Here, the ALJ stated that although Schneider "testified to, essentially constant and debilitating pain during the period at issue, her capacity for a wide range of activities (including the ability to care for her invalid father until June 2011), is incompatible with the degree of symptomatology and limitation alleged." AR at 23. In making this determination, the ALJ referenced specific evidence in the record that "suggests that [Schneider]'s symptoms were less limiting than she alleged from July 2011 to December 2011," including that Schneider was able to perform household duties, take her mother to doctor's appointments, occasionally walk a dog short distances, watch television, read books, and shop. AR at 24.
The ALJ's decision clarifies that she considered factors such as inconsistencies in the evidence and Schneider's medical history when she made her credibility determination. See Nyman v. Heckler, 779 F.2d 528, 531 (9th Cir. 1985) (finding credibility determination proper where ALJ considered claimant's testimony, doctors' opinions, objective medical evidence, and demeanor). The ALJ noted that Schneider's symptoms did not prevent her from performing her work in the past, and that she stopped working as an office manager because the company closed down and as a real estate agent due to a market downturn. AR at 22, 23; Key v. Heckler, 754 F.2d 1545, 1552 (9th Cir. 1985) (claimant testified that he lost his last job not because of a disability but because "my time ran out with the State of California"). The ALJ also noted that Schneider sought and received unemployment benefits after she stopped work. AR at 23, 68-69; Carmickle, 533 F.3d at 1161-1162 ("receipt of unemployment benefits can undermine a claimant's alleged inability to work full-time").
Accordingly, the Court DENIES Schneider's summary judgment motion as to the credibility-determination issue and GRANTS the Commissioner's motion.
E. Did the ALJ err as a matter of law when she did not consider Schneider to have a mental impairment?
Finally, Schneider argues that she suffered from a mental impairment, that, although not severe, should have been considered at step five of the sequential evaluation. Dkt. No. 19-1 at 31. Schneider points to a diagnosis in July 2012 by Dr. Woiwode, Schneider's current treating physician, of moderate major depression. Id. at 30. Schneider argues that although the diagnosis was in 2012, "the depression just did not start on the first day Dr. Woiwode had seen her." Id. Schneider also points to stressful events in her life, including a chronic pain condition, her father's stroke and her mother's subsequent lung and breast cancer, and argues that "[a]nyone going through even one of these events is bound to have some mental stress, at the very least." Id. at 31. Schneider argues that the ALJ erred by failing to consider this impairment at step five under 20 C.F.R. §404.1523, and requests that Schneider's mental impairment be considered if the case is remanded.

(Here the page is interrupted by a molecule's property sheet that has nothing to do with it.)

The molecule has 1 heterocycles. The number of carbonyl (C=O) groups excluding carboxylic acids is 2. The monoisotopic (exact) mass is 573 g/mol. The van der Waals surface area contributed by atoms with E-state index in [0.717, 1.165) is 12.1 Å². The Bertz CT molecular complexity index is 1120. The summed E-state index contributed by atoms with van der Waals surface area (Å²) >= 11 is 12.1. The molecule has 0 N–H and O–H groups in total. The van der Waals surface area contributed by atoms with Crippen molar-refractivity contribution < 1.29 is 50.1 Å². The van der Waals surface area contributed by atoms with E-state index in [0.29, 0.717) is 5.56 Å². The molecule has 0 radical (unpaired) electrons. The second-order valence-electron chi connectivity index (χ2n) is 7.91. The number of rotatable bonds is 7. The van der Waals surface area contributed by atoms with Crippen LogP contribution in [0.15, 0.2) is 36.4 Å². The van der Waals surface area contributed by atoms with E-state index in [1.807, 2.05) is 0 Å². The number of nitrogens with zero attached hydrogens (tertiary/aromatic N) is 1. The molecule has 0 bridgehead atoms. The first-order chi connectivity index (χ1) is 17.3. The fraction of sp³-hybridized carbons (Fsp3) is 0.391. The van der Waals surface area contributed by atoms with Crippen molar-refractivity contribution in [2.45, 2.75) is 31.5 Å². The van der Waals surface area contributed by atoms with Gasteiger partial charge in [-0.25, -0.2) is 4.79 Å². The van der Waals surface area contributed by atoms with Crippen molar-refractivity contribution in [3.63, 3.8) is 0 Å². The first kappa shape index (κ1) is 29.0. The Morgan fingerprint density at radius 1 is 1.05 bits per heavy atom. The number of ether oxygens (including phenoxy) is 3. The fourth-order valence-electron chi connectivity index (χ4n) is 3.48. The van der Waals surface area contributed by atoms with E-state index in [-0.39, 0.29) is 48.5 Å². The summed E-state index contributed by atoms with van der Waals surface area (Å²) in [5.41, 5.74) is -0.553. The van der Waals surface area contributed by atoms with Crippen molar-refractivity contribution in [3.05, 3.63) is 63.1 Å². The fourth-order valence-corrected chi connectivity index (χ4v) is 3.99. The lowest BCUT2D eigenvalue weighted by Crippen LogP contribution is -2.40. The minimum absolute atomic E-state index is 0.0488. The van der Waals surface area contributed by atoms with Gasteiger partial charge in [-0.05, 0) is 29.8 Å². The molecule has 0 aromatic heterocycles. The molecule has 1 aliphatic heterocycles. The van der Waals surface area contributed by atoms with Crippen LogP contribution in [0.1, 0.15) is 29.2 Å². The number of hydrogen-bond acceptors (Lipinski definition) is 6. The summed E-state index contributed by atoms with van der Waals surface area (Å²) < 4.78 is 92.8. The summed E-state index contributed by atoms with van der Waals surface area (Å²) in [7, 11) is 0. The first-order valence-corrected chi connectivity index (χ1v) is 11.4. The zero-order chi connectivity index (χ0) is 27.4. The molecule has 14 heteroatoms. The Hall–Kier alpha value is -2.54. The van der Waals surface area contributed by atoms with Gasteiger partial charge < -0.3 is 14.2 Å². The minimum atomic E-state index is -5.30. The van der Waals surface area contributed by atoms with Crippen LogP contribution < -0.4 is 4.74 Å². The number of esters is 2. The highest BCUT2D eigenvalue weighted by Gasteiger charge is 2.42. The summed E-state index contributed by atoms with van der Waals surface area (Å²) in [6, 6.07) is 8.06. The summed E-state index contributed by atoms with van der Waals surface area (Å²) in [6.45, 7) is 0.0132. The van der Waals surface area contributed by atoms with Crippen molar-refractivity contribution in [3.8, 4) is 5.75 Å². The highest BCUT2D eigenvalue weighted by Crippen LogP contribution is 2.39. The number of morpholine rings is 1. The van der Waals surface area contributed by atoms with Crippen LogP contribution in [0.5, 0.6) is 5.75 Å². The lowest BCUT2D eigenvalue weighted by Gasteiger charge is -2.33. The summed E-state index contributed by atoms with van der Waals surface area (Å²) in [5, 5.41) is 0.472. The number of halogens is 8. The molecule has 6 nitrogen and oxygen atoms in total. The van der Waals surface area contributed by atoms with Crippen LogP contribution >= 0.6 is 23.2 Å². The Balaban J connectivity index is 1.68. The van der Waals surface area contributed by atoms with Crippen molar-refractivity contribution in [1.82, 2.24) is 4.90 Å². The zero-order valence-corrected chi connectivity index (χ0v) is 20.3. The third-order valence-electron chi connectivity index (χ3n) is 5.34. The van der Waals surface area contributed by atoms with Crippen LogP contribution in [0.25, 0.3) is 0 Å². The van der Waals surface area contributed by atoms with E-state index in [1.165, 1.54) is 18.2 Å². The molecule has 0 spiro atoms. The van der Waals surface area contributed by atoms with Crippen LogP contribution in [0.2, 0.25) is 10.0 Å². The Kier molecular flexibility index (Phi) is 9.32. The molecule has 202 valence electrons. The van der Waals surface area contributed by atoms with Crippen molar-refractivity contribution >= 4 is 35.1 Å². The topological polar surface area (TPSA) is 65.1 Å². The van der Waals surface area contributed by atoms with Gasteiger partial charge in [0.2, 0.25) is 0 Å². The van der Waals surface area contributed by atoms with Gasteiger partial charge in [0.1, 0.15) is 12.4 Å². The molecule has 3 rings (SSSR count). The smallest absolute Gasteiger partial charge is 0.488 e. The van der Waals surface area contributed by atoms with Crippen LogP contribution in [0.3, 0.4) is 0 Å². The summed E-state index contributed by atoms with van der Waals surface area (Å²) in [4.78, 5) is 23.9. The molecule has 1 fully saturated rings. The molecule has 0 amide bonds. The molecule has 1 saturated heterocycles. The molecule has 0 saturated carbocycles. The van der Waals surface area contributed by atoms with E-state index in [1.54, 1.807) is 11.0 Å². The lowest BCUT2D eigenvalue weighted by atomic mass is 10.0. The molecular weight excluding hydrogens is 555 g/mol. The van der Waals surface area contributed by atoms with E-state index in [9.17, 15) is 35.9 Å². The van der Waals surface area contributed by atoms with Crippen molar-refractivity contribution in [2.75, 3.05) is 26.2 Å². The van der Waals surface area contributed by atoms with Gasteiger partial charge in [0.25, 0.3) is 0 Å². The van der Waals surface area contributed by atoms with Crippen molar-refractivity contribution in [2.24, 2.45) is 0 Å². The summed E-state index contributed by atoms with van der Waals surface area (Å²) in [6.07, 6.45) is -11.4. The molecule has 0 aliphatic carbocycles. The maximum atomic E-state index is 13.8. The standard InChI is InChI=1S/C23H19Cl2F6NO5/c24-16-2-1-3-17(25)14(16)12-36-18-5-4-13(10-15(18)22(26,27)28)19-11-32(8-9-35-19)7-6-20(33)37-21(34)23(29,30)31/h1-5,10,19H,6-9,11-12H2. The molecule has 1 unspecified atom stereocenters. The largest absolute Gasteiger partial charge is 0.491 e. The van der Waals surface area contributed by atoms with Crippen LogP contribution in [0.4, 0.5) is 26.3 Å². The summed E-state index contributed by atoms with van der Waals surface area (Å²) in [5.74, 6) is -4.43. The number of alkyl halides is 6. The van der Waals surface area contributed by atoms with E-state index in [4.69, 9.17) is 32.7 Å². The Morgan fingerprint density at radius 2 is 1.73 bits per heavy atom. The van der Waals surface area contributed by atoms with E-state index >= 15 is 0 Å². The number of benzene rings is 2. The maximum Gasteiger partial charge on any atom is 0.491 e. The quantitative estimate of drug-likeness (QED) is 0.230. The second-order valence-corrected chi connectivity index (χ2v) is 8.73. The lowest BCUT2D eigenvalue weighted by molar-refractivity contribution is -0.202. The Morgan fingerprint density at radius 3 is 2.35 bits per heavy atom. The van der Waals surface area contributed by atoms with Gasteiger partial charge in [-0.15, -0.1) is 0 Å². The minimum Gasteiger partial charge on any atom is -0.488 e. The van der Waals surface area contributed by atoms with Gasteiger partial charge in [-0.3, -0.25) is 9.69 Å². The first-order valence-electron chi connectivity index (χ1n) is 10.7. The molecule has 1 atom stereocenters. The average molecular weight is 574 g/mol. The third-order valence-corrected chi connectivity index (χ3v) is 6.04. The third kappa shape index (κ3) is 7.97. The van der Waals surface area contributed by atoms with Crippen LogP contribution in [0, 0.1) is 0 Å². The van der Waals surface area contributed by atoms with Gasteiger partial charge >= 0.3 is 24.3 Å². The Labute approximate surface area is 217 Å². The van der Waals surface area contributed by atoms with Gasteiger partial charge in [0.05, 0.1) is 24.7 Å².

However, the Court is not ordering remand in this case. Moreover, Schneider's depression diagnosis was over a year after her application for benefits. An ALJ can give less credit or weight to retrospective opinions. See Johnson v. Shalala, 60 F.3d 1428, 1432-33 (9th Cir. 1995). Here, the ALJ discredited Dr. Woiwode's opinion as retrospective in nature since Dr. Woiwode had not treated Schneider before May 2012. AR at 26. Magallanes v. Bowen, 881 F.2d 747, 754 (9th Cir. 1989) (evidence of disability must be proven by contemporaneous medical records).
Accordingly, the Court finds that the ALJ did not err in failing to give weight to Dr. Woiwode's opinion and failing to consider Schneider mentally impaired during the step five evaluation. The Court DENIES Schneider's summary judgment motion as to this claim and GRANTS the Commissioner's motion.
For the reasons above, the Court GRANTS the Commissioner's motion for summary judgment and DENIES Schneider's motion for summary judgment.
IT IS SO ORDERED. Dated: December 9, 2015
NATHANAEL M. COUSINS
United States Magistrate Judge